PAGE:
Refining Reid's principle of credulity

In my paper " Refining Reid's Principle of Credulity" I show how my two-mode theory of testimony, inspired by Thomas Reid's ideas about testimony, can account for the following features of testimony:

Our response to testimony changes over time

We all have a powerful, innate tendency to accept other people's testimony. We respond to testimony as if that response were governed by the defeasible acquisition rule: Accept others' assertions. This propensity, as Reid says, is unlimited in children, but as people grow up they learn to resist it.

People can respond to the same testimony in different ways

The factors that cause us to override the acquisition rule are learnt and there's no reason to think that everyone learns the same set. The fact of cognitive diversity also shows that not all people respond to testimony in the same way.

We are recipients of testimony before we are transmitters or originators of testimony

Michael Dummett has persuasively argued that learning your first language goes hand-in-hand with acquiring beliefs through testimony. Before somebody can make an assertion they have to know a language.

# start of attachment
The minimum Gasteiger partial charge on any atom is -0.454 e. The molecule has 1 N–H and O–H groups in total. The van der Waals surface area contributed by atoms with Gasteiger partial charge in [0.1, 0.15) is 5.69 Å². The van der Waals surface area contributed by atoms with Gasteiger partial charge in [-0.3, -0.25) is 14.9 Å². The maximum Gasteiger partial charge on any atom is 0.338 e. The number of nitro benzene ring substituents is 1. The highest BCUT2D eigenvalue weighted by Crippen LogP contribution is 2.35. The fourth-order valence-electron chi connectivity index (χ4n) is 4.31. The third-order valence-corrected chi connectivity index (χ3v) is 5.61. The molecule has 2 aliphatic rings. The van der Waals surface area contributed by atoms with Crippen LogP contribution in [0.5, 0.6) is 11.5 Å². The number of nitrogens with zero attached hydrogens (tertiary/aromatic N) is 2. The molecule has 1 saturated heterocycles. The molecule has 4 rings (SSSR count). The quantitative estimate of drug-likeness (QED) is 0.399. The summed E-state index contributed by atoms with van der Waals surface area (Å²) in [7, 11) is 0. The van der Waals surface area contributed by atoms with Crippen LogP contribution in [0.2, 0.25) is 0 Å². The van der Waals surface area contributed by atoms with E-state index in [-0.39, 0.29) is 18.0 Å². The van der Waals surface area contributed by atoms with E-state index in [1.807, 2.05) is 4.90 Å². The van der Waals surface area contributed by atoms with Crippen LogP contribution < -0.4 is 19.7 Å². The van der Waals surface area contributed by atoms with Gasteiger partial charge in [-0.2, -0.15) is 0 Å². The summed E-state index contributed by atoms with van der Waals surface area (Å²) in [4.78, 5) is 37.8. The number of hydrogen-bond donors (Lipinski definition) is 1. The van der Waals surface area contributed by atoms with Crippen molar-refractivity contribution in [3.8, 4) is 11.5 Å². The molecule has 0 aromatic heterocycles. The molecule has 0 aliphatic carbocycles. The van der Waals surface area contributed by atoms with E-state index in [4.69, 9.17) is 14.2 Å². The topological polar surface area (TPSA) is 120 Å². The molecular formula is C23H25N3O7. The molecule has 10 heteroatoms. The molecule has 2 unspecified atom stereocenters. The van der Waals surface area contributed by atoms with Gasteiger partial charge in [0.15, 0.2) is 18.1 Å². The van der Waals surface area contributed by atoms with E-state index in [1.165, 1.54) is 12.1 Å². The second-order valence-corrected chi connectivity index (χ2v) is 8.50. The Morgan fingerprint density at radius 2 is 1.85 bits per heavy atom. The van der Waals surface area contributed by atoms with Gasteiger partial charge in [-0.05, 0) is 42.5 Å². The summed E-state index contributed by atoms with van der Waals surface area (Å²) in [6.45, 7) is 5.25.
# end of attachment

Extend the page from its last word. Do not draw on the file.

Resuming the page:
Perceptual knowledge presupposes testimonial knowledge

Perception needs to be distinguished from perceptual knowledge. We cannot help but perceive when we're conscious, but acquiring perceptual beliefs involves making a judgement about our surroundings and that requires knowing a language and that means being in possession of testimonial knowledge.

We cannot avoid acquiring false beliefs through testimony

Our natural response to testimony is to accept it. We have to learn to override the acquisition rule, but it's impossible to devise a foolproof set of overriding factors that prevent us from acquiring any false beliefs at all.

I have written many other papers on testimony and a summary of my current views on how we acquire propositional information from other people is available on this website.

© Antoni Diller (27 March 2014)


  • Antoni Diller, "Refining Reid's Principle of Credulity". This is a handout prepared to accompany a talk I gave at the "Thomas Reid: From His Time to Ours" conference on Thursday, the 25th of March 2010; it makes clear my indebtedness to Reid. The conference was held at the Universities of Aberdeen and Glasgow. A PDF version of this paper is available on this website.